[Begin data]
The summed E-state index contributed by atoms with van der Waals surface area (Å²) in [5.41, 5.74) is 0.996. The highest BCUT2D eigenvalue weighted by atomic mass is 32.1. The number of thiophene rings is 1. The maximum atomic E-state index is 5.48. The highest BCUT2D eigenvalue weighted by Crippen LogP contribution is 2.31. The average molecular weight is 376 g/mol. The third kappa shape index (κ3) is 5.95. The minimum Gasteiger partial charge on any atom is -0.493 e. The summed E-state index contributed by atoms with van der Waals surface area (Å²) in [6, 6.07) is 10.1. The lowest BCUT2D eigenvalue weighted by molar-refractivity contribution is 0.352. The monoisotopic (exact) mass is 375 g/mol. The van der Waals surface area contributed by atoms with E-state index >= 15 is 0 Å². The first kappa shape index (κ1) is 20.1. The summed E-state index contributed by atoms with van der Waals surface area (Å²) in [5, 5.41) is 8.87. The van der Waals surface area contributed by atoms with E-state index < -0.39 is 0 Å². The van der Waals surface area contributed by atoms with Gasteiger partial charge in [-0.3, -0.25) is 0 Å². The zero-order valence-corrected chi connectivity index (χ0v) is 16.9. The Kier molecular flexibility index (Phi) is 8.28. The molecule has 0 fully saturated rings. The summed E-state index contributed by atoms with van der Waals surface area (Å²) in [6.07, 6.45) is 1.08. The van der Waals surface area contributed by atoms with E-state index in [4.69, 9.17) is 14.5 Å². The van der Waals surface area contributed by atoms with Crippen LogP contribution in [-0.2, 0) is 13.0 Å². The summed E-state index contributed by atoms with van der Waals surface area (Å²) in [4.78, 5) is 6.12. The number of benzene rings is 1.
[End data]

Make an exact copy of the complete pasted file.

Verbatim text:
The summed E-state index contributed by atoms with van der Waals surface area (Å²) in [5.41, 5.74) is 0.996. The highest BCUT2D eigenvalue weighted by atomic mass is 32.1. The number of thiophene rings is 1. The maximum atomic E-state index is 5.48. The highest BCUT2D eigenvalue weighted by Crippen LogP contribution is 2.31. The average molecular weight is 376 g/mol. The third kappa shape index (κ3) is 5.95. The minimum Gasteiger partial charge on any atom is -0.493 e. The summed E-state index contributed by atoms with van der Waals surface area (Å²) in [6, 6.07) is 10.1. The lowest BCUT2D eigenvalue weighted by molar-refractivity contribution is 0.352. The monoisotopic (exact) mass is 375 g/mol. The van der Waals surface area contributed by atoms with E-state index >= 15 is 0 Å². The first kappa shape index (κ1) is 20.1. The summed E-state index contributed by atoms with van der Waals surface area (Å²) in [5, 5.41) is 8.87. The van der Waals surface area contributed by atoms with E-state index < -0.39 is 0 Å². The van der Waals surface area contributed by atoms with Gasteiger partial charge in [-0.3, -0.25) is 0 Å². The zero-order valence-corrected chi connectivity index (χ0v) is 16.9. The Kier molecular flexibility index (Phi) is 8.28. The molecule has 0 fully saturated rings. The summed E-state index contributed by atoms with van der Waals surface area (Å²) in [6.07, 6.45) is 1.08. The van der Waals surface area contributed by atoms with E-state index in [4.69, 9.17) is 14.5 Å². The van der Waals surface area contributed by atoms with Crippen LogP contribution in [-0.2, 0) is 13.0 Å². The summed E-state index contributed by atoms with van der Waals surface area (Å²) in [4.78, 5) is 6.12. The number of benzene rings is 1.